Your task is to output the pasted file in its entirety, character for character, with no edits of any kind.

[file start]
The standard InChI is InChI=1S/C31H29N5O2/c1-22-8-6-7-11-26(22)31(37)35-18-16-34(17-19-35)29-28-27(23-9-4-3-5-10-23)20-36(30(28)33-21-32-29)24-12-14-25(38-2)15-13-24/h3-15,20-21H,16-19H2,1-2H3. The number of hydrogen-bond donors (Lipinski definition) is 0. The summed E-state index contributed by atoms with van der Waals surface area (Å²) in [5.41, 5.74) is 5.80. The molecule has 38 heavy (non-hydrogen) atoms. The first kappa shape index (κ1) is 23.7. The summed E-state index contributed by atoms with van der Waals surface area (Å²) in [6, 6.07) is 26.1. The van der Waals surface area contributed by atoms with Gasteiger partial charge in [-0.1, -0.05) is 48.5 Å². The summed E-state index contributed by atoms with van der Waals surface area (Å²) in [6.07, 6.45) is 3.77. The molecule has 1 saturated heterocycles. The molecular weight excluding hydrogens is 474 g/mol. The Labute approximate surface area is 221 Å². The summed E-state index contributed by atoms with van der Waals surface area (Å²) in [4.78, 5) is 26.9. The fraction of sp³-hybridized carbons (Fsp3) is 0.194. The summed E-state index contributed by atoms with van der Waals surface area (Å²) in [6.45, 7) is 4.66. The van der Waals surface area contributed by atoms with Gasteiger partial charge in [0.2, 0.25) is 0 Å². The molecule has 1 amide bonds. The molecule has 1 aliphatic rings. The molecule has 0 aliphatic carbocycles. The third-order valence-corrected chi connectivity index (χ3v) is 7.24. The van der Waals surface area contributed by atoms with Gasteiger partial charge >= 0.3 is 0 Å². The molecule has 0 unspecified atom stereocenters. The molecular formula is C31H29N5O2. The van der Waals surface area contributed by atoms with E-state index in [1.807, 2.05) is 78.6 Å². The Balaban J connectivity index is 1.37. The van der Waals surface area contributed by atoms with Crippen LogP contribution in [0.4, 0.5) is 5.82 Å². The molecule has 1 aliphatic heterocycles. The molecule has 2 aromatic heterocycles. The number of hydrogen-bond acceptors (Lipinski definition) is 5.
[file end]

The standard InChI is InChI=1S/C31H29N5O2/c1-22-8-6-7-11-26(22)31(37)35-18-16-34(17-19-35)29-28-27(23-9-4-3-5-10-23)20-36(30(28)33-21-32-29)24-12-14-25(38-2)15-13-24/h3-15,20-21H,16-19H2,1-2H3. The number of hydrogen-bond donors (Lipinski definition) is 0. The summed E-state index contributed by atoms with van der Waals surface area (Å²) in [5.41, 5.74) is 5.80. The molecule has 38 heavy (non-hydrogen) atoms. The first kappa shape index (κ1) is 23.7. The summed E-state index contributed by atoms with van der Waals surface area (Å²) in [6, 6.07) is 26.1. The van der Waals surface area contributed by atoms with Gasteiger partial charge in [-0.1, -0.05) is 48.5 Å². The summed E-state index contributed by atoms with van der Waals surface area (Å²) in [6.07, 6.45) is 3.77. The molecule has 1 saturated heterocycles. The molecular weight excluding hydrogens is 474 g/mol. The Labute approximate surface area is 221 Å². The summed E-state index contributed by atoms with van der Waals surface area (Å²) in [4.78, 5) is 26.9. The fraction of sp³-hybridized carbons (Fsp3) is 0.194. The summed E-state index contributed by atoms with van der Waals surface area (Å²) in [6.45, 7) is 4.66. The van der Waals surface area contributed by atoms with Gasteiger partial charge in [0.2, 0.25) is 0 Å². The molecule has 1 amide bonds. The molecule has 1 aliphatic rings. The molecule has 0 aliphatic carbocycles. The third-order valence-corrected chi connectivity index (χ3v) is 7.24. The van der Waals surface area contributed by atoms with Gasteiger partial charge >= 0.3 is 0 Å². The molecule has 0 unspecified atom stereocenters. The molecular formula is C31H29N5O2. The van der Waals surface area contributed by atoms with E-state index in [1.807, 2.05) is 78.6 Å². The Balaban J connectivity index is 1.37. The van der Waals surface area contributed by atoms with Crippen LogP contribution in [0.4, 0.5) is 5.82 Å². The molecule has 1 aliphatic heterocycles. The molecule has 2 aromatic heterocycles. The number of hydrogen-bond acceptors (Lipinski definition) is 5.